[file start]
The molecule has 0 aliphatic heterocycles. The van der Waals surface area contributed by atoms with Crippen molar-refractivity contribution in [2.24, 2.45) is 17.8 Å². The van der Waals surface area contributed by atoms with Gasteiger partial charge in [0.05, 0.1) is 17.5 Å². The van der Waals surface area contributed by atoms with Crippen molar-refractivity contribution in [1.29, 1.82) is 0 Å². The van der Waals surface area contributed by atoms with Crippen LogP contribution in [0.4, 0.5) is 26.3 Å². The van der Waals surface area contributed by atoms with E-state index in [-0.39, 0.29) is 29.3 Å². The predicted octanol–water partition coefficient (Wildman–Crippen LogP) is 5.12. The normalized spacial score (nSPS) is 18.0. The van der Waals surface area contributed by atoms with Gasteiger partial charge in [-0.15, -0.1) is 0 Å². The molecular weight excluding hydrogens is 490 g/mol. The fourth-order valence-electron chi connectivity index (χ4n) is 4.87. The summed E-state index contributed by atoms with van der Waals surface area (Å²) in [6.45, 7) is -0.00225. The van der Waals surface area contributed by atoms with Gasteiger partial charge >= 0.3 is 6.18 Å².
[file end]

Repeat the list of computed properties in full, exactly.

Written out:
The molecule has 0 aliphatic heterocycles. The van der Waals surface area contributed by atoms with Crippen molar-refractivity contribution in [2.24, 2.45) is 17.8 Å². The van der Waals surface area contributed by atoms with Gasteiger partial charge in [0.05, 0.1) is 17.5 Å². The van der Waals surface area contributed by atoms with Crippen molar-refractivity contribution in [1.29, 1.82) is 0 Å². The van der Waals surface area contributed by atoms with Crippen LogP contribution in [0.4, 0.5) is 26.3 Å². The van der Waals surface area contributed by atoms with E-state index in [-0.39, 0.29) is 29.3 Å². The predicted octanol–water partition coefficient (Wildman–Crippen LogP) is 5.12. The normalized spacial score (nSPS) is 18.0. The van der Waals surface area contributed by atoms with Gasteiger partial charge in [-0.15, -0.1) is 0 Å². The molecular weight excluding hydrogens is 490 g/mol. The fourth-order valence-electron chi connectivity index (χ4n) is 4.87. The summed E-state index contributed by atoms with van der Waals surface area (Å²) in [6.45, 7) is -0.00225. The van der Waals surface area contributed by atoms with Gasteiger partial charge >= 0.3 is 6.18 Å².